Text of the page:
Tata Steel UK's EAF plan aims to ‘reverse losses’
Tata Steel will close its two Port Talbot blast furnaces this year as part of a transition to EAF-based green steel production which aims to “reverse more than a decade of losses”, the company said.
A statement issued by the Indian-owned steelmaker today (January 19) confirmed the plan, which is expected to reduce Tata Steel UK’s CO2 emissions by five million tonnes per year but will potentially lead to 2,800 job losses in South Wales.
If plans to transition British Steel’s Scunthorpe plant to EAF production go ahead, Tata’s transition would leave the UK as one of only two G20 economies with no ability to produce virgin steel. The Tata development of a scrap-based EAF in Port Talbot would be completed in 2027.
Imported semi-finished steel
Tata intends to keep its existing Port Talbot hot rolling mill in operation. This, and its downstream and steel processing centres, will utilise imported semi-finished steel from the company’s plants in the Netherlands and India as well as “other select strategic suppliers”, it said.
In December, the UK Government announced plans to introduce a carbon border adjustment mechanism (CBAM) by 2027, which will levy tariffs on imported steel based on its embedded emissions.
MEPS International steel market analyst Jonathon Carruthers-Green explained the challenges faced by a UK steel industry attempting to reduce its emissions. He said: "It is a difficult time for the steel industry, it must adapt to the new reality of increased demand for low-emission steel. The European Union is currently trialling CBAM, which applies a surcharge tied to CO2 emissions. The UK is set to introduce a similar scheme from 2027. This means that, over time, steel produced in blast furnaces, like those at Port Talbot, will become increasingly uncompetitive.
"The country produces close to 10 million tonnes of scrap steel each year, with the majority of this currently being exported. This means there should be adequate scrap to supply a new EAF. This approach does have its drawbacks; the limitations of this technology mean we will be able to produce fewer key steel grades in the UK, ultimately increasing our reliance on imports. There really are no easy solutions."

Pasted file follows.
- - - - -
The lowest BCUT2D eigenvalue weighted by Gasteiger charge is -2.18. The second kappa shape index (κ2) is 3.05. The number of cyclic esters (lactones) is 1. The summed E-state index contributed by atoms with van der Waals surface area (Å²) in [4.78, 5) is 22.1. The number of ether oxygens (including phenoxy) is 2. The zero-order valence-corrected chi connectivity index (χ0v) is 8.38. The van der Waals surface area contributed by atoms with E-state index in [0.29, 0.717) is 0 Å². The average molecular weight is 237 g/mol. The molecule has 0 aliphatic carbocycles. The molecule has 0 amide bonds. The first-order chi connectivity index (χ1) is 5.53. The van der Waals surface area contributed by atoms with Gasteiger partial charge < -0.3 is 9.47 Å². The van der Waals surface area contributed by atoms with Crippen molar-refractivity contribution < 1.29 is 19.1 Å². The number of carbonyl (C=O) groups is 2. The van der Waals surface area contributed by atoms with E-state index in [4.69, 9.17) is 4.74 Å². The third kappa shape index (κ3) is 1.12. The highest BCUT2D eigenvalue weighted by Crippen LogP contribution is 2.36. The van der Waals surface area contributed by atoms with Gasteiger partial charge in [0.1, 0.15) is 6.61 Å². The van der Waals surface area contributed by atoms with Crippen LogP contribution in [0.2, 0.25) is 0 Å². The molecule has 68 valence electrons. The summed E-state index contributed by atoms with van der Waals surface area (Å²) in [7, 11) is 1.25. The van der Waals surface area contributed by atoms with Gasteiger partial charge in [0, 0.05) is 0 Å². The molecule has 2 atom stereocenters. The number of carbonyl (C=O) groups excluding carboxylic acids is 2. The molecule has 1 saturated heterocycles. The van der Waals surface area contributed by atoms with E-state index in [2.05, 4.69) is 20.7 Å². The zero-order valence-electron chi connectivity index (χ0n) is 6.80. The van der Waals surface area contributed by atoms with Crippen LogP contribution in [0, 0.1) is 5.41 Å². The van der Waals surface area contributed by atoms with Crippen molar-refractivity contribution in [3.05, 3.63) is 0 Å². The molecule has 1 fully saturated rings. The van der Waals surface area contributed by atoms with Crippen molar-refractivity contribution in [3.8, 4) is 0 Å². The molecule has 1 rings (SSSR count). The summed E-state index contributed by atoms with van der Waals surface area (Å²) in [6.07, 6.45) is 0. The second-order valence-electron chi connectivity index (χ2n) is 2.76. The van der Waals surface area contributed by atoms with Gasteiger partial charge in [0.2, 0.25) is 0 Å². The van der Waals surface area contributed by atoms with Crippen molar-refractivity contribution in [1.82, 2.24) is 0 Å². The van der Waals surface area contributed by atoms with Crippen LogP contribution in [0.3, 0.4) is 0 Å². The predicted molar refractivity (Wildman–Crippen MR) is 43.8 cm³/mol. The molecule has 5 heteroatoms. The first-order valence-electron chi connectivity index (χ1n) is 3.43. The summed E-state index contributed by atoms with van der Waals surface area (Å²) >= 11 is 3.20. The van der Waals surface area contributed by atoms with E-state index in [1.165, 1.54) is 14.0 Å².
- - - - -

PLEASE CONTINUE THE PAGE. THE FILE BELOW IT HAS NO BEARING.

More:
The United Kingdom’s prime minister, Rishi Sunak, this week insisted that the UK remained “absolutely committed to steelmaking in the UK” as the country bids to achieve carbon net zero status by 2050.
The UK government has agreed a £500m package to support the £1.7bn investment needed to realise Tata’s planned transition to lower-emissions EAF-based steelmaking at Port Talbot.
Sunak said that the alternative to this plan would have been the closure of the “entire plant”, which would have resulted in around 8,000 job losses.
Tata engaged in discussions with the UK Steel Committee (a multi-trade union representative body) and its advisors before deciding on the details of its Port Talbot plan. The committee had proposed maintaining a single blast furnace to maintain steel production during the development of two new EAFs.
However, Tata concluded that continued blast furnace production while constructing the new EAF was financially inviable. It added that building the EAF in an already operating steel melt shop would be fraught with risk and would create a “sub-optimal plant layout”.
Port Talbot’s two blast furnaces and coke ovens will now be decommissioned in a phased manner with the first blast furnace closing around mid-2024. The remaining heavy-end assets will wind down during the second half of 2024.
Tata’s restructuring proposal also includes the intended closure of the Continuous Annealing Processing Line (CAPL) in March 2025.
EAF plan 'the right one'
Today’s statement revealed that Tata will endeavour to maximise voluntary redundancies. It plans to commit over £130m to a support package for affected employees. An additional £100m has been pledged by the UK and Welsh governments.
Tata Steel’s chief executive officer and managing director, T V Narendran, said that the steelmaker recognised that its plans would have a “major impact on the individuals and communities concerned”, but added that the business believed its plan was “the right one”.
“Having invested almost £5bn in the UK business since 2007, we must transform at pace to build a sustainable business in the UK for the long-term” he added.
“Our ambitious plan includes the largest capital expenditure in UK steel production in more than a decade, guaranteeing long-term, high-quality steel production in the UK and transforming the Port Talbot facility into one of Europe’s premier centres for green steelmaking.”